BLDG BLOG examines the emerging field of ice engineering, which may prove more and more useful as naturally-occurring ice formations recede:
The city of Ulan Bator, Mongolia, will attempt to keep itself cool over the summer by way of a kind of artificial glacier.
According to the Guardian, this “geoengineering trial” will try to “‘store’ freezing winter temperatures in a giant block of ice that will help to cool and water the city as it slowly melts during the summer.” Project directors “hope the process will reduce energy demand from air conditioners and regulate drinking water and irrigation supplies.” The cool air will presumably be pumped through the city via a continuous and monumental network of ducts.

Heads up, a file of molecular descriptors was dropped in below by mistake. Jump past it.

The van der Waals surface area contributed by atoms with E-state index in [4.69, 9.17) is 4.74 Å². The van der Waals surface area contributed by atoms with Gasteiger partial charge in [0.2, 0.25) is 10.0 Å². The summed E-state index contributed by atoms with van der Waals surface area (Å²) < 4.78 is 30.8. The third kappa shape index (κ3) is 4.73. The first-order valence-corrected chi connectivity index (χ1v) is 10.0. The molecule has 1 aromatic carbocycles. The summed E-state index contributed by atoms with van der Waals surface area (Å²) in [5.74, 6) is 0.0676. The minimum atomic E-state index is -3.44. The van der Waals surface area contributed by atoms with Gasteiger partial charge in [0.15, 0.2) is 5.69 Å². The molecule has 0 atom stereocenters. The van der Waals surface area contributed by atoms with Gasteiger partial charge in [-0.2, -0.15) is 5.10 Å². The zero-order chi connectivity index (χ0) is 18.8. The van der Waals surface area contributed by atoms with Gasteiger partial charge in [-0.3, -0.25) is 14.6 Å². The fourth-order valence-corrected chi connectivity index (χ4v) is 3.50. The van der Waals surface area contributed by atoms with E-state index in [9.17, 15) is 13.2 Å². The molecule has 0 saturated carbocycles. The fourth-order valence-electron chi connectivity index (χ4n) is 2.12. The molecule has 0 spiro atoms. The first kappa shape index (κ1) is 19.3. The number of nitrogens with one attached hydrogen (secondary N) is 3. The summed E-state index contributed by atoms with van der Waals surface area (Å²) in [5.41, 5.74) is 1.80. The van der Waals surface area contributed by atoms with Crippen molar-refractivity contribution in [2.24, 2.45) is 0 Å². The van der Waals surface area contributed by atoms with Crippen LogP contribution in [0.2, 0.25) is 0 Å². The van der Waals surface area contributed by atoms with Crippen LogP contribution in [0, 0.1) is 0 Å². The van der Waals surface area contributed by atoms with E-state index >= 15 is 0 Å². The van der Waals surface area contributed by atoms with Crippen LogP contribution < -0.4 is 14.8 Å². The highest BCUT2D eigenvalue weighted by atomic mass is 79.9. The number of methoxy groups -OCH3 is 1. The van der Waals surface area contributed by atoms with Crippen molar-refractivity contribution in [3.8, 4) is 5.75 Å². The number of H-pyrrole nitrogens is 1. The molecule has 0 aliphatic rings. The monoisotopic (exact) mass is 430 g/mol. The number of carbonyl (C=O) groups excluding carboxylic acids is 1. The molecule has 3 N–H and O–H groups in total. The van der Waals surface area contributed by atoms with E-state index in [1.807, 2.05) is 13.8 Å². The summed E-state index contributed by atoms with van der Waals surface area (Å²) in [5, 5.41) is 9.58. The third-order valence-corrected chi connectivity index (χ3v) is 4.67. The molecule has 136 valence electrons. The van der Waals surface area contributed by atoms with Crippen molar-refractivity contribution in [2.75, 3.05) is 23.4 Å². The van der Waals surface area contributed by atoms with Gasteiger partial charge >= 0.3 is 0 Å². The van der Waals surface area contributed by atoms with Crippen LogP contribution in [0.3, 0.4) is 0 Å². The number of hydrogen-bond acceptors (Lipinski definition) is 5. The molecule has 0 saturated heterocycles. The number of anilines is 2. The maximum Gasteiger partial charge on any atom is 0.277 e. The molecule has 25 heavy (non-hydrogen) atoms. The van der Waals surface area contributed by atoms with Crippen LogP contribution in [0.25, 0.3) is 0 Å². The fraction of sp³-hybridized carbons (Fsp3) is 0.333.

The project aims to artificially create “naleds” — ultra-thick slabs of ice that occur naturally in far northern climes when rivers or springs push through cracks in the surface to seep outwards during the day and then add an extra layer of ice during the night. Fascinatingly, naleds have already been used as foundations for infrastructural projects elsewhere; in North Korea, for instance, the Guardian reports, the military has utilized naleds “to build river crossings for tanks during the winter and Russia has used them as drilling platforms.”
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